Almabtrieb In Austria – A Festival Where You’re Allowed To Say “Holy Cow”

But watch out for their poop!

The Almabtrieb or homecoming of the cows from the high Alpine pastures where they spend the summer is a celebration of note in Tyrolean villages. The reason? To give thanks for the safe return of the animals and their herders. In this post, you’ll find everything you need to plan a visit to an Almabtrieb in Tyrol.

What Is An Almabtrieb?

If you happen to be in Tyrol in the autumn, you must experience a traditional Almabtrieb or cattle drive. That’s when the cows of the Austrian Alps return to their valley homes after spending the summer in high mountain pastures.

Reith im Alpbachtal Almabtrieb.
A cow receives a grand reception in the village of Reith im Alpbachtal.

Life on the pastures isn’t just moonlight and roses. Illness, accidents and bad weather can strike at any time. The farmers are so thankful when their herds return unharmed, that they want to give thanks and celebrate the occasion.

Thus a tradition started where the animals are adorned with beautiful headdresses in the form of wreaths and flower arrangements.  They fit over the forehead and nose of the cow and sometimes display a picture of a saint or sometimes the name of the Alm where the animal comes from. Others feature a Tyrolean saying or pretty embroidery.

Cow with colourful headdress at an Almabtrieb in Austria.
The “heart of the Alps”.

Brightly embroidered collars hold giant bells, polished to a high gloss, around the cows’ necks. The bells and headdresses can weigh up to 20kg.

The dressing of the cows starts at the crack of dawn, because the way home can be long and hard. It’s not uncommon for herds to cover more than 20 km, including a change in altitude of a few hundred metres, in one day.

Over time, colourful customs developed around the return of the livestock and the herdsman. Because there isn’t much time for eating and drinking while driving the animals home, the herdsman would be dying of hunger and thirst upon arrival. That’s why a feast awaits them to this day.

Of course, the fact that everyone makes it down the mountain safely is also reason to celebrate with a shot of schnapps or a beer. And while everyone is in a festive mood, the local musicians take up their instruments to provide a festive backdrop for traditional dances and other merry activities.

Traditional Austrian musical instrument, the Alphorn.
Local musicians playing the traditional alpine horn at the Almabtrieb in Reith im Alpbachtal.

The farmers’ wives serve Kiachl, Knödel and other delicacies, some of which are prepared only during this special occasion.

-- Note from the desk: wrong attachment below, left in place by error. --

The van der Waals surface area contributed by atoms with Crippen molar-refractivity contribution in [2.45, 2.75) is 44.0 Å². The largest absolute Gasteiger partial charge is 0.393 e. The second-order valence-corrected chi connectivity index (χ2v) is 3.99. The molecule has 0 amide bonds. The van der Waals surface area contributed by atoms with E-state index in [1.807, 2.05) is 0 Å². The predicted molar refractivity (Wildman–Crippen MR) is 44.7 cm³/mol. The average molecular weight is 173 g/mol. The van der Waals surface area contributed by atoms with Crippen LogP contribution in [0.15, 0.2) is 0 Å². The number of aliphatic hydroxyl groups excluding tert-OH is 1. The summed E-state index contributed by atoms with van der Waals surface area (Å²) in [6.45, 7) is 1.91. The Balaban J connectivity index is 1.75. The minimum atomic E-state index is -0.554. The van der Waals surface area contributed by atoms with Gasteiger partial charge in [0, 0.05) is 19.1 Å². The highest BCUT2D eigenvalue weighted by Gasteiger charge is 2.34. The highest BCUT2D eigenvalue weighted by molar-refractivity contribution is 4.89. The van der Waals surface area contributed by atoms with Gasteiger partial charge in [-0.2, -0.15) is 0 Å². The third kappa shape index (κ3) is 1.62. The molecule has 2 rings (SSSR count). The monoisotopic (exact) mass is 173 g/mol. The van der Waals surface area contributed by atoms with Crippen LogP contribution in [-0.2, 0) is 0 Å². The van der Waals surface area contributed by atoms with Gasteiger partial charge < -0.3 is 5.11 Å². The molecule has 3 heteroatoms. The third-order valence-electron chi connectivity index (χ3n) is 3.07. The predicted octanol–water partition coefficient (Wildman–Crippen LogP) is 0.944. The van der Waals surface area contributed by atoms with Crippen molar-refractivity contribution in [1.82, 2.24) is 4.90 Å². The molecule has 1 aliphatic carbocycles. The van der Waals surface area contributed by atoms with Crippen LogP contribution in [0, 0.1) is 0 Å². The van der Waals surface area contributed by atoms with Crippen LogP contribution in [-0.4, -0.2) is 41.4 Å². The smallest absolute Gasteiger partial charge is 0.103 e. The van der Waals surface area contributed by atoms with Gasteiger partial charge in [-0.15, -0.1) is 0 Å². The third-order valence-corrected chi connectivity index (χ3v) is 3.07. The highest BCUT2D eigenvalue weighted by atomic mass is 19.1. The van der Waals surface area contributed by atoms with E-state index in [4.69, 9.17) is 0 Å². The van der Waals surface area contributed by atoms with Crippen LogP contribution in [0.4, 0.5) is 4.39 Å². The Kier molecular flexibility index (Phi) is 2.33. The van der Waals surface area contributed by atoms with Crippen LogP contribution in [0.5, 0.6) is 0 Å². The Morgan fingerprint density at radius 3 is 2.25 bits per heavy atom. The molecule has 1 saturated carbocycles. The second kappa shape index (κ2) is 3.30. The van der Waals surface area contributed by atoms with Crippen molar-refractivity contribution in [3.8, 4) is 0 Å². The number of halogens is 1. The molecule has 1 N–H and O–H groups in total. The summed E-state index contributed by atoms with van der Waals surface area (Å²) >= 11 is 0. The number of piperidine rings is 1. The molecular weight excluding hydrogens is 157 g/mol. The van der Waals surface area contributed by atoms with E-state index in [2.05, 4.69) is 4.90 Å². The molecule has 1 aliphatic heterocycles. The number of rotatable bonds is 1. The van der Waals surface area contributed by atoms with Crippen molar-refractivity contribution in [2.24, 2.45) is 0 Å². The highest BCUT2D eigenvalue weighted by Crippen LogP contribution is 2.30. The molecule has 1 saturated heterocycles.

Interesting Almabtrieb Facts

  • In Tyrol, around 110,000 heads of cattle, 70,000 sheep, 5,500 goats and 2,000 horses graze on high Alpine pastures during the summer.
  • The seasonal migration of livestock between summer and winter pastures is also called transhumance. Transhumance, as practised in the Alps, where the animals move from the valleys to the high mountain pastures, is called vertical transhumance or Alpine transhumance.
  • The reason why so many animals get driven into the mountains in summer is that there aren’t enough grazing areas in the valleys. The 2,100 alpine pastures in Tyrol add around 180,000 hectares of grazing land in summer.
  • The grass on the mountain pastures is much healthier than the stable feed, resulting in better quality milk. Moreover, without the livestock grazing in the herb-rich alpine pastures, the meadows will become wild and overgrown.
  • It’s not always easy for farmers to find mountain pastures for their cows near their homes. One of the farmers we know well from Tulfes has to break his herd up, with one lot spending summer in the Karwendel mountains across the valley.
  • The use of alpine meadows for grazing date back to the Neolithic Age. Pollen analysis by researchers from the University of Innsbruck showed that alpine pastures in the Ötztal were grazed more than 6,000 years ago.
  • The Tyrolean alpine landscape of today has essentially been the same since the Middle Ages. This can be seen, for example, in the Rattenberger Salbuch from 1416, which lists all the alpine pastures of the Alpbachtal.

When Is The Almabtrieb?

The Almabtrieb often coincides with the autumn harvest festival in September and October. Most cattle drives accompanied by organised village festivities happen on a Saturday or Sunday. There are more than 40 noteworthy cattle drives in Tyrol alone.